LAKE MARY — Lake Mary police Chief Steve Bracknell hinted in a recent email exchange that he thinks George Zimmerman may be a threat to public safety.

That came in an exchange last week with a West Coast man who complained about how Bracknell's department had handled a domestic-violence dispute between Zimmerman and his estranged wife, Shellie, and her father.

Zimmerman was handcuffed Sept. 9 but later unshackled and never arrested after his father-in-law was punched in the nose and Shellie complained that her estranged husband was reaching inside his shirt for a gun.

Police found no gun, but a female companion in Zimmerman's truck told police there were guns in the vehicle for which they had concealed-weapons permits.


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Zimmerman was known to carry a 9 mm semi-automatic pistol. That's the gun he used to kill Trayvon Martin, an unarmed black 17-year-old, during a fight in Sanford last year. A Seminole County jury acquitted him of second-degree murder in July.

The day after the confrontation, Bracknell traded email with a man, an exchange that was noteworthy for the police chief's remarks about his concerns over Zimmerman.

"REST ASSURED, the last thing on planet earth I want is ANY relationship with the Zimmermans. PERIOD," Bracknell wrote.

The man had complained that Bracknell's department had failed to arrest Zimmerman and had engaged in a cover-up.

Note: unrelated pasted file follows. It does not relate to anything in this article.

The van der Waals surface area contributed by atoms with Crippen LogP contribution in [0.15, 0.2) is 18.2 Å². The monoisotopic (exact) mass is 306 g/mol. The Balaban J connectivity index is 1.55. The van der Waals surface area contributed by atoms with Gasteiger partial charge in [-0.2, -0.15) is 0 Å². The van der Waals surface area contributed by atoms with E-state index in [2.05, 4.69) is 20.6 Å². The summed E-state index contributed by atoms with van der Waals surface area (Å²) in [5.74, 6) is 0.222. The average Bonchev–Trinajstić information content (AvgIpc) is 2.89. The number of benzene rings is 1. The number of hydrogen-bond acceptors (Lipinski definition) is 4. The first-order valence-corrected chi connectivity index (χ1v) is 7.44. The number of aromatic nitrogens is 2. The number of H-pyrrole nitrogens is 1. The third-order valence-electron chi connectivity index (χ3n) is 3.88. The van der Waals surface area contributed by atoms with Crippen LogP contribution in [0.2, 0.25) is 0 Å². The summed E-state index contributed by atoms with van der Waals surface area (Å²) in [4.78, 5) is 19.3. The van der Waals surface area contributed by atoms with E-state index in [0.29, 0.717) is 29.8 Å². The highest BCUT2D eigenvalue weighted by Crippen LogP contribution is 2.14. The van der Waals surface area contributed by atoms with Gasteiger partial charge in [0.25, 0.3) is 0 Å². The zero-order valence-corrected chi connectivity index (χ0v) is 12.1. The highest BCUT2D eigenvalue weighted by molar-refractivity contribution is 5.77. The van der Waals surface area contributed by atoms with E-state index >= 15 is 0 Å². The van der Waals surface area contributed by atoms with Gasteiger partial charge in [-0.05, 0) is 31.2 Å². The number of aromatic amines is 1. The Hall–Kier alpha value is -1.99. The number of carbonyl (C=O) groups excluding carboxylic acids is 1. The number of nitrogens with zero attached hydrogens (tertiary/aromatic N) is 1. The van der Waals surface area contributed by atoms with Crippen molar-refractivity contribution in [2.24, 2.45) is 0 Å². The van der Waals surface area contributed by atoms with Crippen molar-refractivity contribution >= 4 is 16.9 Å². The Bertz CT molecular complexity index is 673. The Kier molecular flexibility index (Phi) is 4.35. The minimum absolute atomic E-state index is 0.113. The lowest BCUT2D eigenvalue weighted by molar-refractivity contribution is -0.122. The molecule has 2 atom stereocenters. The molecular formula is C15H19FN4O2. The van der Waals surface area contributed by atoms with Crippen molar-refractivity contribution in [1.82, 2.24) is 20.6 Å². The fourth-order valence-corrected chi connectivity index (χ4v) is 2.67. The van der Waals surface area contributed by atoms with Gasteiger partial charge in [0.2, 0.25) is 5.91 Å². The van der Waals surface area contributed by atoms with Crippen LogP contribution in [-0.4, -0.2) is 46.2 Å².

His email, which had a number of grammatical errors, read in part: "… You had crimes committed by this man and did nothing ... your job is to protect the communities you serve and you are failing big time."

Neither George Zimmerman nor his attorney, Mark O'Mara, responded to a request for comment on the exchange.

A few minutes later the man wrote another email, saying, "Please for the sake of the community please do not give up on this investigation so quickly because sooner or later another mother and father is going to be on CNN lashing out against the system due to this man snapping."

Bracknell's response: "As for your final thoughts, again, on a personal note … I agree."

Bracknell did not return several phone calls and emails seeking clarification.

It wasn't the first time the police chief has expressed reservations about Zimmerman.

After his officers were called to the Zimmerman house earlier this month, Bracknell told a Los Angeles Times reporter, "Man, it would be fantastic if you would have an apartment out there for George Zimmerman. This guy is killing me."

On Wednesday, Lake Mary police spokesman Zach Hudson said his agency appeared to be on the verge of pushing the domestic-violence investigation forward. It has found "an agency" that will try to salvage video of the dispute recorded by Shellie Zimmerman on an iPad.

He would not name it.

The domestic-violence dispute happened after George Zimmerman showed up and began video-recording Shellie Zimmerman and her father moving out belongings from the home on Sprucewood Road where the couple had lived.

She had moved out and now lives with a relative, according to her attorney, Kelly Sims.

Shellie Zimmerman then began video-recording with her iPad what George Zimmerman was doing.

A camera on the house captured video of George Zimmerman taking the iPad from his estranged wife's hands, banging it against his knee multiple times, prying it open with a knife then tossing the parts into the grass.

A computer specialist at the Seminole County Sheriff's Office wrote that the iPad was so damaged, he could not retrieve any video.

rstutzman@tribune.com or 407-650-6394